Despite this untested and reduced causation burden, the government’s case proved speculative because the Commission could not show that advertising was a substantial contributing factor to youths starting to smoke. In fact, none of the Commission’s experts could prove the existence of this alleged effect and, even assuming it existed, none could measure it. Further, the FTC’s experts testified that they would not expect regulatory intervention generally, let alone against Joe Camel, to have any significant effect on youth smoking rates.
Expert testimony also contradicted constitutional protections for commercial speech. The government’s chief causation witness, Michael Eriksen, ScD, director for the Centers for Disease Control’s Office on Smoking and Health, testified that a comprehensive approach was required. Removal of just one intervention could not be expected to make a difference.9
The U.S. Supreme Court’s commercial speech decisions have established that proof is required by convincing evidence that a proposed ban will directly, materially, and significantly advance the government’s interests.10
To make this showing, the FTC would have had to prove that, but for the Joe Camel advertising campaign, the injury (increase in youth smoking) would not have occurred. The case never reached this point, however, as the Commission voluntarily dismissed it mid-trial, stating that the issue was moot as a result of a multi-state settlement with numerous states. While there may have been some truth to that, a ruling in the Commission’s favor would have put the company under order and would have marked a significant victory for the FTC on an important policy initiative. Withdrawal of the complaint mid-trial almost certainly indicated a lack of confidence in the causation case.
The same standards would apply if the FTC were to seek a ban against energy drink advertising. Once again, the Commission would need to show that, but for the advertising, the injury (headaches, anxiety, and heart problems) would not have occurred. A showing that energy drink advertising more probably than not causes caffeine over-consumption and related negative health effects would require definitive evidence regarding the effects of caffeine on youths at the levels provided in energy drinks, which is still under investigation, and proof that the advertising caused the injury and that banning it would materially, directly, and substantially advance the government’s interests. This bar is, almost certainly, unreachably high.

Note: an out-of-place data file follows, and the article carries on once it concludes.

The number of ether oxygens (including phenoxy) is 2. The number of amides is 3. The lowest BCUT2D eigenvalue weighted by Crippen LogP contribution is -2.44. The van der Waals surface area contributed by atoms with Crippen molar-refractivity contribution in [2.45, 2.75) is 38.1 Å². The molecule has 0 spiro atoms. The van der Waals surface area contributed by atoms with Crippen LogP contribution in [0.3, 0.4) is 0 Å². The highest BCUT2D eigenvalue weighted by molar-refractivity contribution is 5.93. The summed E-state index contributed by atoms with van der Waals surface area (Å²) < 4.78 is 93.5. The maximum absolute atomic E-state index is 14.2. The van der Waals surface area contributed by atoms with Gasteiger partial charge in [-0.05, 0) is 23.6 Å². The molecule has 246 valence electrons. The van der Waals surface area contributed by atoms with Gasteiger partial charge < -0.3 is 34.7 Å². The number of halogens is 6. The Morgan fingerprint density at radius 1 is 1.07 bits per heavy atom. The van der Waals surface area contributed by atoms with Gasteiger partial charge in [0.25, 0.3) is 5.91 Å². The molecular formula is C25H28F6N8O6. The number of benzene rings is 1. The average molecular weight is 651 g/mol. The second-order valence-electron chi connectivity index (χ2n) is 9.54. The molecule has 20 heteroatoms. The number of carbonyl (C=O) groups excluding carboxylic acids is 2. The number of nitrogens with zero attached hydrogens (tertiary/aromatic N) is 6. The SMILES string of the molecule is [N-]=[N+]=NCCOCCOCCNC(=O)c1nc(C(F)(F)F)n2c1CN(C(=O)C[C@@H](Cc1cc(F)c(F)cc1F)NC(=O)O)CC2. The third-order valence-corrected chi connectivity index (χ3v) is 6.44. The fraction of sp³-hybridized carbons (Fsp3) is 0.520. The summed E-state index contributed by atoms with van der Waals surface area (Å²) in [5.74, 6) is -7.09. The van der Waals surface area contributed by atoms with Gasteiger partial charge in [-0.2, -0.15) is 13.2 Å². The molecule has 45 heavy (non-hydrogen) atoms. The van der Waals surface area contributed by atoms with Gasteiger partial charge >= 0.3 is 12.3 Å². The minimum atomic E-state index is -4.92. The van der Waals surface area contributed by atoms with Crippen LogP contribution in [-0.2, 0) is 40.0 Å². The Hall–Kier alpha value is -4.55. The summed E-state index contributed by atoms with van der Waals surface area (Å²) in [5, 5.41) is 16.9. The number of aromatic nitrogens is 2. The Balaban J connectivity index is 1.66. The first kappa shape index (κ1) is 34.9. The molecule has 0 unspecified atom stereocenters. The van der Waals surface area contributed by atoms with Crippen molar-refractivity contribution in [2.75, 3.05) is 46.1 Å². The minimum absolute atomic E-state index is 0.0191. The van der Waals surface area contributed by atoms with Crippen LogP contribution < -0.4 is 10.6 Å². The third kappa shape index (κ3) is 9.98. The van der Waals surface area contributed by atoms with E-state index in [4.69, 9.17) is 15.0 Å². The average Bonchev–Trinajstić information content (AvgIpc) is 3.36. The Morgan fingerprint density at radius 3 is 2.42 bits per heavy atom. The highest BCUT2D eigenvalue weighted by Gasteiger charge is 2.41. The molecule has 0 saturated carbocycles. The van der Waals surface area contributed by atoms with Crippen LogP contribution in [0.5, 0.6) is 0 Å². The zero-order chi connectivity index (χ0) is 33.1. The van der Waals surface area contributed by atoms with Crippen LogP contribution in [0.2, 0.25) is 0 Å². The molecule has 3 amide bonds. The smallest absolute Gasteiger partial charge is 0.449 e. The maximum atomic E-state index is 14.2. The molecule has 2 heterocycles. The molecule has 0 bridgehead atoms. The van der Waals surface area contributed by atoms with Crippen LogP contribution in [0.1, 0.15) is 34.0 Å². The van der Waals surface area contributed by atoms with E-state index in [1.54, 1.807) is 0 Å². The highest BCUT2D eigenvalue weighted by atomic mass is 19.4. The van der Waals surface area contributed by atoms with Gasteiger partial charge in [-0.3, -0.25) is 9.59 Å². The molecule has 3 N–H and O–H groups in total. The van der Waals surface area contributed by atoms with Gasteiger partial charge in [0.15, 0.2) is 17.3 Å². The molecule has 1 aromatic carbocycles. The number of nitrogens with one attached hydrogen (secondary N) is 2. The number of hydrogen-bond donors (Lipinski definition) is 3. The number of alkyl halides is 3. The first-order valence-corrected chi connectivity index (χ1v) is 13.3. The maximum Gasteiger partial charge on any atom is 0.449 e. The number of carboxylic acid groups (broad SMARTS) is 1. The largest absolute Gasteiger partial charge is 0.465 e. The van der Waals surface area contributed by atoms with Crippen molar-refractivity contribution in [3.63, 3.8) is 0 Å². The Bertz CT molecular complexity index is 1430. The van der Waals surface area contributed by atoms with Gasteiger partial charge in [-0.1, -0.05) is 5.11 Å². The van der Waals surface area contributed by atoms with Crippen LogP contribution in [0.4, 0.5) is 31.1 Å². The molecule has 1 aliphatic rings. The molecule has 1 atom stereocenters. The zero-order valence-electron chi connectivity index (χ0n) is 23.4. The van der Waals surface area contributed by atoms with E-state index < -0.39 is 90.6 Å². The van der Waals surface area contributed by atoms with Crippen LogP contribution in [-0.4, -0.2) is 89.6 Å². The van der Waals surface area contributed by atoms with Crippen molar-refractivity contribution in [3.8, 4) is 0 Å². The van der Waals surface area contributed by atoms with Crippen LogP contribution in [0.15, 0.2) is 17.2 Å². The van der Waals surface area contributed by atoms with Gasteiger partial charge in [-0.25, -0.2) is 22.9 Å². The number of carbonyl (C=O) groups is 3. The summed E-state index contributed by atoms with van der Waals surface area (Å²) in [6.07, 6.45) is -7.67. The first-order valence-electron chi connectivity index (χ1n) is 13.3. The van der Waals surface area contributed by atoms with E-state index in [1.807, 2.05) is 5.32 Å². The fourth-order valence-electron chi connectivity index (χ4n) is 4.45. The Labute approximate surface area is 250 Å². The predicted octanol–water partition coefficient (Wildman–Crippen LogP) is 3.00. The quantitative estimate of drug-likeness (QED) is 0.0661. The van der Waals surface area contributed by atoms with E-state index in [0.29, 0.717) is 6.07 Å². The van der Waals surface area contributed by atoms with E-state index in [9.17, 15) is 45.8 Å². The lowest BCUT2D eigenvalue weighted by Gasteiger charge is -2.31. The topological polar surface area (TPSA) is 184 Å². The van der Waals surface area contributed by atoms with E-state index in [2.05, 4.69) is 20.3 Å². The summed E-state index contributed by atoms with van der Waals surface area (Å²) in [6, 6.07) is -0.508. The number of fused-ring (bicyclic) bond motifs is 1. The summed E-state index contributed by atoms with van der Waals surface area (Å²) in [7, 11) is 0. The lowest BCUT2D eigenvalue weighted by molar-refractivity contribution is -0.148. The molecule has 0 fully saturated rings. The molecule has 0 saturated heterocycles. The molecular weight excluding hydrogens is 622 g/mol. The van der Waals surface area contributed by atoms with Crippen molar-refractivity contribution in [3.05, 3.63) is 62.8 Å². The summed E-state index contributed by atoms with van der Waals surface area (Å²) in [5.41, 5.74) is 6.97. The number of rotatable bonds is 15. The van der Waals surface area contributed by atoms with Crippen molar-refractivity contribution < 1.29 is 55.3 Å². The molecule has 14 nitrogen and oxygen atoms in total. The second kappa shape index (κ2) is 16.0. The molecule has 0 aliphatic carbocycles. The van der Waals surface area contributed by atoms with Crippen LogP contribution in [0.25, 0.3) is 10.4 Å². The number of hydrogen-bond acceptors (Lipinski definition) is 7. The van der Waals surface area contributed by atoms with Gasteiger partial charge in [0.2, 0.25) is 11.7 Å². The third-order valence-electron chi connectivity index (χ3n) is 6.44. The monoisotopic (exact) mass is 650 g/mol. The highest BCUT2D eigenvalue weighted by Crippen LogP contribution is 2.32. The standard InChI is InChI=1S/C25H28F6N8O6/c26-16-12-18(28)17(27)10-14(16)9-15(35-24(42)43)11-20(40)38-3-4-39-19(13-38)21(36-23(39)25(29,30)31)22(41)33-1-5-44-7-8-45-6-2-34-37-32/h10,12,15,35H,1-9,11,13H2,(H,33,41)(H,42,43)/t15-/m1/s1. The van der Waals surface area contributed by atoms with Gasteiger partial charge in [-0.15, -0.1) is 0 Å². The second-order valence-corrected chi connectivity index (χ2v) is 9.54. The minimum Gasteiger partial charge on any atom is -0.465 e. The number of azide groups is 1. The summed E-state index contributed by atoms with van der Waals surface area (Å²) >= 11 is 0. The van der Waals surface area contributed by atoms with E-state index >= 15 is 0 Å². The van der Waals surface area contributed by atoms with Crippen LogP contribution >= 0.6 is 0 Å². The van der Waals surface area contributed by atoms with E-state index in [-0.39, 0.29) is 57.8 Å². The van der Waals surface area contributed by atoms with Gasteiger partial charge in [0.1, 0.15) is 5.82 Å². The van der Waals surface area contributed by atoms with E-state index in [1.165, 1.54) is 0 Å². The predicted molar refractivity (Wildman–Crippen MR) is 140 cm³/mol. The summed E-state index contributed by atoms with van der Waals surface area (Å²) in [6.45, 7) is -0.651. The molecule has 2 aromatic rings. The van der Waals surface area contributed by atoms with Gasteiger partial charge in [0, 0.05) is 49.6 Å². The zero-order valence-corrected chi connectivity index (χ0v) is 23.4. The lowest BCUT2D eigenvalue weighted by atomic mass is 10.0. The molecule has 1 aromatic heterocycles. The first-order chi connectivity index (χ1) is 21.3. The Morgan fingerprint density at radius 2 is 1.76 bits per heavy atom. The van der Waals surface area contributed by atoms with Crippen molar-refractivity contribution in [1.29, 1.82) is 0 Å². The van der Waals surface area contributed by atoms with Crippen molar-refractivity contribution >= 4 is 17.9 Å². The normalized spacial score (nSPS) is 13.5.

Further, unlike Joe Camel, while the jury may be out on safe levels of caffeine consumption, the ubiquity and social acceptance of caffeine consumption in the general population differentiates the energy drink scenario from tobacco, which by the late 1990s, had been conclusively shown to have universally negative health effects, and the public use of which was on its way toward broader social prohibitions. Unlike tobacco, caffeine is popular and sold in many forms, the most popular of which are coffee and soda. Conclusively attributing harm to the advertising of these products over all the others available would be virtually impossible. For all of these reasons, changes to energy drink advertising are unlikely to result from an enforcement proceeding at the FTC.
1. B Dennis, “Slew of New Caffeinated Food Products has FDA Jittery,” Washington Post, June 1, 2013, available at http://articles.washingtonpost.com/2013-06-01/national/39670762_1_alert-energy-caffeinated-gum-top-food-safety-official.
2. V Fulgoni, “Trends in Caffeine Consumption,” Nutrition Impact LLC, Aug. 5, 2013, available at http://www.iom.edu/Activities/Nutrition/PotentialHazardsCaffeineSupplements/2013-AUG-05/Day%201/Session%201/5-Fulgoni-Video.aspx.
3. FDA, “Energy ‘Drinks’ and Supplements: Investigations of Adverse Event Reports,” November 16, 2012, available at http://www.fda.gov/Food/RecallsOutbreaksEmergencies/SafetyAlertsAdvisories/ucm328536.htm.
4. FDA, “FDA to Investigate Added Caffeine,”
May 3, 2013, available at http://www.fda.gov/ForConsumers/ConsumerUpdates/ucm350570.htm.
5. See id. Caffeine is considered generally recognized as safe (GRAS), which means that manufacturers can determine the levels at which to add it to their products.
6. American Medical Association, “AMA Adopts New Policies on Second Day of Annual Meeting,” June 18, 2013, available at http://www.ama-assn.org/ama/pub/news/news/2013/2013-06-18-new-ama-policies-annual-meeting.page.
7. Several other industry groups have also issued caffeine labeling guidelines including, but not limited to, the Natural Products Association, the Council for Responsible Nutrition, the American Herbal Products Association, and the Consumer Health Products Association.
8. K Bachman, “Senate Dems Pressure Energy Drink Makers to Stop Marketing to Teens,” ADWEEK, July 31, 2013, available at http://www.adweek.com/news/advertising-branding/senate-dems-pressure-energy-drink-makers-stop-marketing-teens-151576.
9. Trial Tr. at 1475, In re R.J. Reynolds Tobacco Co., FTC Docket No. 9285 (May 28, 1997).
10. 44 Liquormart, Inc. v. Rhode Island, 517 U.S. 484, 505 (1996); Rubin v. Coors Brewing Co., 514 U.S. 476, 490 (1995); Cent. Hudson Gas & Elec. Corp. v. Pub. Serv. Comm’n, 447 U.S. 557, 566 (1980).